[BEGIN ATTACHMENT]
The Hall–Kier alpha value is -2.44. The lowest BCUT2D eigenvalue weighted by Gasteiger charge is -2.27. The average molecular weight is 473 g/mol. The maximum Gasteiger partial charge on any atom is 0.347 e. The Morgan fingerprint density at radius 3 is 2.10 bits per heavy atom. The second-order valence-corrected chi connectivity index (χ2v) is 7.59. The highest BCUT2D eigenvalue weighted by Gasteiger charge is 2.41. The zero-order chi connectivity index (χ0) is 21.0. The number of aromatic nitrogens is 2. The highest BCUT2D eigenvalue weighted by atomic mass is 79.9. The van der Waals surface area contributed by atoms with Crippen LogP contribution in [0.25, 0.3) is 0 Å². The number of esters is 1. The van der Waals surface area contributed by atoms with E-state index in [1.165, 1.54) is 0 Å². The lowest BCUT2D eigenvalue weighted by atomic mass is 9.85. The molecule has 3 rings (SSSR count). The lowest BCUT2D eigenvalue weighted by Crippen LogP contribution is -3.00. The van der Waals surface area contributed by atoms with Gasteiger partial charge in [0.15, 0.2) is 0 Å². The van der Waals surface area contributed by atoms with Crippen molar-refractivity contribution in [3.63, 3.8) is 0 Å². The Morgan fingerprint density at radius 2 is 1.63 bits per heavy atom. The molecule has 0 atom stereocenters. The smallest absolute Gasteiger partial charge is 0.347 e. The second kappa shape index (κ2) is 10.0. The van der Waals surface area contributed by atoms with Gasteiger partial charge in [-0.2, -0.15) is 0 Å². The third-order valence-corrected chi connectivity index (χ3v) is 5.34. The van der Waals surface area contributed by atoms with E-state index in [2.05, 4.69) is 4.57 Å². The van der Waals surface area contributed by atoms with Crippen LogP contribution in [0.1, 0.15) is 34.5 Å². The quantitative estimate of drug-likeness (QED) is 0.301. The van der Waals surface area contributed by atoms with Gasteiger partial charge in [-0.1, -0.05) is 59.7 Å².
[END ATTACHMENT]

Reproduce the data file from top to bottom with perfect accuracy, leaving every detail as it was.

The Hall–Kier alpha value is -2.44. The lowest BCUT2D eigenvalue weighted by Gasteiger charge is -2.27. The average molecular weight is 473 g/mol. The maximum Gasteiger partial charge on any atom is 0.347 e. The Morgan fingerprint density at radius 3 is 2.10 bits per heavy atom. The second-order valence-corrected chi connectivity index (χ2v) is 7.59. The highest BCUT2D eigenvalue weighted by Gasteiger charge is 2.41. The zero-order chi connectivity index (χ0) is 21.0. The number of aromatic nitrogens is 2. The highest BCUT2D eigenvalue weighted by atomic mass is 79.9. The van der Waals surface area contributed by atoms with Crippen LogP contribution in [0.25, 0.3) is 0 Å². The number of esters is 1. The van der Waals surface area contributed by atoms with E-state index in [1.165, 1.54) is 0 Å². The lowest BCUT2D eigenvalue weighted by atomic mass is 9.85. The molecule has 3 rings (SSSR count). The lowest BCUT2D eigenvalue weighted by Crippen LogP contribution is -3.00. The van der Waals surface area contributed by atoms with Gasteiger partial charge in [0.15, 0.2) is 0 Å². The van der Waals surface area contributed by atoms with Crippen molar-refractivity contribution in [3.63, 3.8) is 0 Å². The Morgan fingerprint density at radius 2 is 1.63 bits per heavy atom. The molecule has 0 atom stereocenters. The smallest absolute Gasteiger partial charge is 0.347 e. The second kappa shape index (κ2) is 10.0. The van der Waals surface area contributed by atoms with Gasteiger partial charge in [-0.2, -0.15) is 0 Å². The third-order valence-corrected chi connectivity index (χ3v) is 5.34. The van der Waals surface area contributed by atoms with E-state index in [2.05, 4.69) is 4.57 Å². The van der Waals surface area contributed by atoms with Crippen LogP contribution in [0.1, 0.15) is 34.5 Å². The quantitative estimate of drug-likeness (QED) is 0.301. The van der Waals surface area contributed by atoms with Gasteiger partial charge in [-0.1, -0.05) is 59.7 Å².